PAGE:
Monday, April 29, 2013

To the Brink and Back: India and Pakistan’s Continual Escalations

Since 1998, the world has lived with two openly nuclear neighbors with a troubling relationship. India and Pakistan have never enjoyed completely amicable relations since independence and partition in 1947. The acquisition of nuclear weapons by both powers have had analysts predicting alternately Armageddon and a stable subcontinent ever since. India tested its first nuclear weapon in 1974 but refrained from launching another test for over 20 years, until 1998 when it tested its first fusion weapon. In response, Pakistan launched 6 missiles, officially joining the global nuclear club. Neither country is a signatory to the Non-Proliferation Treaty and thus were not in contravention of international law in proliferating. Yet the international community’s initial response was one of dual-sided approbation and fear, especially given the two countries’ long-standing territorial dispute in Kashmir. Pakistan had been supporting the Kashmiri insurgency as well as other uprisings within India for decades, and now there was real danger of escalation of conflicts to the nuclear level in the minds of scholars and policymakers alike. Alarm bells were ringing in South Asian circles with many predicting that there would be a new and equally dangerous “Cold War” on the sub-continent.

In the 15 years since the last nuclear tests, Pakistan and India have weathered many major crises, including the Kargil War and the 2001-2002/2008 terrorist attacks and subsequent conventional mobilization. This pattern of approaching and retreating from the nuclear threshold has elicited a variety of analyses and associated policy recommendations. Many compare the situation to the “stability-instability paradox” that functioned to prevent nuclear conflict in the Cold War between the Soviet Union and the United States but allowed low-level and proxy conventional conflicts to flourish. Others disagree and say that this is a new situation with a different stability-instability dynamic at work. Some posit that nuclear weapons are not the key factor in determining the prospects for conflict between India and Pakistan and that external parties or organizational aspects of the government or military are to blame. Yet all arrive at a nearly identical set of policy recommendations: the United States needs to maintain a high level of engagement with both countries; more command and control structures must be developed, especially in Pakistan; both countries need to make clear their nuclear postures and policies, including those related to safety and security; and top-tier communication must be undertaken by both governments as they work towards a negotiated settlement in Kashmir.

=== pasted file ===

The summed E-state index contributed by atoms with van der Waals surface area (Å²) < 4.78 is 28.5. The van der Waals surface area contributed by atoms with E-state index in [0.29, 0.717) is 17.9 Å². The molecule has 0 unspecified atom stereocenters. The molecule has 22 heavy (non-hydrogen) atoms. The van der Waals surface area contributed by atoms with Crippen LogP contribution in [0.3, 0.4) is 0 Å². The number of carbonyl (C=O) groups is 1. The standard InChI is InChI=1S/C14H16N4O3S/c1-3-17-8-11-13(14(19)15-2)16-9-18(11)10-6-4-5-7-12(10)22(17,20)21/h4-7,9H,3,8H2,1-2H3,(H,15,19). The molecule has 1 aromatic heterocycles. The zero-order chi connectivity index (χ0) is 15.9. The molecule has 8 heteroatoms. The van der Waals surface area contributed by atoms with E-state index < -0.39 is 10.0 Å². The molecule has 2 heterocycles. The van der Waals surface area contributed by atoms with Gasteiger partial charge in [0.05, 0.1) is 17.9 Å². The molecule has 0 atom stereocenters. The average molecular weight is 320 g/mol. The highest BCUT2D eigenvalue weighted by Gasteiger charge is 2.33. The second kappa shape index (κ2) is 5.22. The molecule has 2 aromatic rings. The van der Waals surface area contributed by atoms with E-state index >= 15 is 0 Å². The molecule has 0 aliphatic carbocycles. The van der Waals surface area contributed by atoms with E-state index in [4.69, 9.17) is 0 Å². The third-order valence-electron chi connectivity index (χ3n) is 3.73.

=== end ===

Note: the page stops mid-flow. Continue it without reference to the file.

What has emerged in South Asia is a pattern of continual escalations along the border on the conventional level, but a retreat from conflict before the nuclear threshold is even close to being breached. In fact, escalations have cooled down over time, with the most dangerous occurring during the Kargil War in 1999 when both Pakistan and India appeared to have readied and deployed nuclear weapons. Yet as Vernie Liebl points out in his assessment of the two countries’ nuclear policies and strategies, deployment “does not mean that nuclear-tipped units have been deployed to their launching areas for war” (161), WHAT DOES IT MEAN. In the major incidents since, India has deployed massive conventional forces to but never across the border, and Pakistan has shown similar restraint. Even “spoiler” terrorist attacks by Pakistani militant groups suspected to enjoy government support, especially in 2002 and 2008, did not manage to bring the two countries to blowS. While the continual escalations do create a troubling window of opportunity for low-level conflicts to spiral out of control, they have lowered in intensity of military and government responses despite some scholars’ worst predictions. Moving forward, they are likely to continue on this trend of amelioration and a new age in India-Pakistan relations could be at hand. As both countries shift their focus to economic development and maintenance of severe internal problems, their leaderships have an opportunity and incentive to increase cooperation, seek settlement of long-standing disputes, and open the door to more regional trade and less instability. Yet the peace is by no means assured. As the United States withdraws from Afghanistan in 2014, it must not lose crucial interest in the world’s most dangerous neighborhood. Potential for conflict remains in the form of Kashmir, terrorism, and increasingly, water issues at the border.

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